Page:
I gave my little boy his first book when he was about two weeks old. OK, it had bold black and white illustrations and wasn’t big on plot but it caught his eye.
“Isn’t he a bit young for that?” a woman said to me as we waited in the doctor’s surgery one afternoon. “He can’t read yet.”
I smiled and said he liked the pictures. She looked unconvinced. I let it go. Not long after that, I started to read him books like Rumble In The Jungle and Dear Zoo. By the time he was five months old (see picture), he recognised individual books well enough to choose which ones he wanted us to read, understood how pages worked and they quickly became his favourite entertainment. Now he’s fifteen months old and books are still his very favourite thing. He loves Room On The Broom and (of course) my own Snug As A Bug. If I lay out twenty books in a jumble and give him a title, he is able to pick out that book and bring it to me, for all twenty books. He knows the words of most so well, he can turn the pages at the right moment as I read the story. When he sits on his own, turning the pages and babbling away to himself, it’s almost as though he really is reading them, although the story loses a bit in translation.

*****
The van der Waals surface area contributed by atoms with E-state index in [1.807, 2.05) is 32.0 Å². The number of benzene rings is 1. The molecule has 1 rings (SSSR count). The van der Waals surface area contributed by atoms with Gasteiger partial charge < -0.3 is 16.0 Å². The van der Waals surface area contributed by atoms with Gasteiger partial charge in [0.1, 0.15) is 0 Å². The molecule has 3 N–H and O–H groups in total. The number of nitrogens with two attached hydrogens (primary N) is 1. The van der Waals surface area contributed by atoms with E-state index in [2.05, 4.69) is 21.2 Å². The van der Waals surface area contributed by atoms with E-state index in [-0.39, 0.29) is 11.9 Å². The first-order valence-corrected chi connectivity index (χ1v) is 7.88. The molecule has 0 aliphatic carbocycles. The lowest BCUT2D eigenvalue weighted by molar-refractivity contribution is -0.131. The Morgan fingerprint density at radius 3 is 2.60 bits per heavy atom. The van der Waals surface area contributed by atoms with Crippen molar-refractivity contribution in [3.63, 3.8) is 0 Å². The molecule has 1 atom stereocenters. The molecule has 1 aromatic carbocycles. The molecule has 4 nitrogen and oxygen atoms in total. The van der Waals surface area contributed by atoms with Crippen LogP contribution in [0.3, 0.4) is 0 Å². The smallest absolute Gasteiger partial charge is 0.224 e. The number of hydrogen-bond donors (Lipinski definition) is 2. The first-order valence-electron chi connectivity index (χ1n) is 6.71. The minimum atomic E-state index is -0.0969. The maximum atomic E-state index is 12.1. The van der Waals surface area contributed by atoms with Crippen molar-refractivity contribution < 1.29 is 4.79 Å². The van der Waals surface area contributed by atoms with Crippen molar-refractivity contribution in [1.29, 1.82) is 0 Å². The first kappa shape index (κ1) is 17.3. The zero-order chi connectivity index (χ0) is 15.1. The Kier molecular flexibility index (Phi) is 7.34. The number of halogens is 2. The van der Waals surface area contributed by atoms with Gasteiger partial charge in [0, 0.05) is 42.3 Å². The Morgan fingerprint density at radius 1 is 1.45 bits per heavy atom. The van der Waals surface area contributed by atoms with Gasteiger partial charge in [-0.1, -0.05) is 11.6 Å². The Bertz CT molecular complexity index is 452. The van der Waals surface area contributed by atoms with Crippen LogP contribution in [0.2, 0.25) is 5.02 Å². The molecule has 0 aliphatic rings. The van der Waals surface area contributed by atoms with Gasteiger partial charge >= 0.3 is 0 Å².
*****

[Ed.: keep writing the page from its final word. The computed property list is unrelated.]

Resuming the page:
Our books are battered and torn. Every single one has sticky tape on at least one page where he has enthusiastically torn it. Some are more tape than paper, and some have missing chunks where I wasn’t quick enough with the repairs and the fragments vanished. But as much as it pains me to see their tattered state (and it does pain me; I like my spines unbent and pages pristine) the look of wonder and enjoyment I see on his face makes up for it – those books are loved. I hope it’s the ways things are for years and years to come. The message of the charity Bookstart is that it’s never too early to start reading with a child and, if more parents start at birth, maybe we can help stop the alleged slipping of standards in our educational system. But apart from that, it’s a great way to bond and there are so many fabulous picture books out there that you’re sure to find one you both love. I am a little biased but I think the gift of reading is one of the greatest you can give to a child.
If I had a time machine, I’d go back and show that woman the picture of my little boy above, engrossed in a book. After I’d gone forwards and got tonight’s Euromillions numbers, of course.